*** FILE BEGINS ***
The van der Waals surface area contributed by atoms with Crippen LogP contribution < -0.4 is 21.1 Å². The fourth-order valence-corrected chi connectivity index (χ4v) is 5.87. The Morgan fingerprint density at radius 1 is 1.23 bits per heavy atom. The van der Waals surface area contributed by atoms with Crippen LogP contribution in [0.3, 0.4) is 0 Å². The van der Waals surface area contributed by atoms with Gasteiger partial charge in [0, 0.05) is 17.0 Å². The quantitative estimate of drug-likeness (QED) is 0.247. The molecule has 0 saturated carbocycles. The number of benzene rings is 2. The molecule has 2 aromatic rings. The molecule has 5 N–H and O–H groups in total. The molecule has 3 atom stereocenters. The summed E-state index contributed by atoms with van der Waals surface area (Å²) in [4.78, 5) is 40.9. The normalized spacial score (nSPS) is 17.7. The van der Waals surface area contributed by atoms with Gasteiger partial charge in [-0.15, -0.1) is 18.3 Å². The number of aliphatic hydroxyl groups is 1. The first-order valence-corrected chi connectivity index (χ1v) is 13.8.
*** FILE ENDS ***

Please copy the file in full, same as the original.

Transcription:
The van der Waals surface area contributed by atoms with Crippen LogP contribution < -0.4 is 21.1 Å². The fourth-order valence-corrected chi connectivity index (χ4v) is 5.87. The Morgan fingerprint density at radius 1 is 1.23 bits per heavy atom. The van der Waals surface area contributed by atoms with Crippen LogP contribution in [0.3, 0.4) is 0 Å². The van der Waals surface area contributed by atoms with Gasteiger partial charge in [0, 0.05) is 17.0 Å². The quantitative estimate of drug-likeness (QED) is 0.247. The molecule has 0 saturated carbocycles. The number of benzene rings is 2. The molecule has 2 aromatic rings. The molecule has 5 N–H and O–H groups in total. The molecule has 3 atom stereocenters. The summed E-state index contributed by atoms with van der Waals surface area (Å²) in [4.78, 5) is 40.9. The normalized spacial score (nSPS) is 17.7. The van der Waals surface area contributed by atoms with Gasteiger partial charge in [-0.15, -0.1) is 18.3 Å². The number of aliphatic hydroxyl groups is 1. The first-order valence-corrected chi connectivity index (χ1v) is 13.8.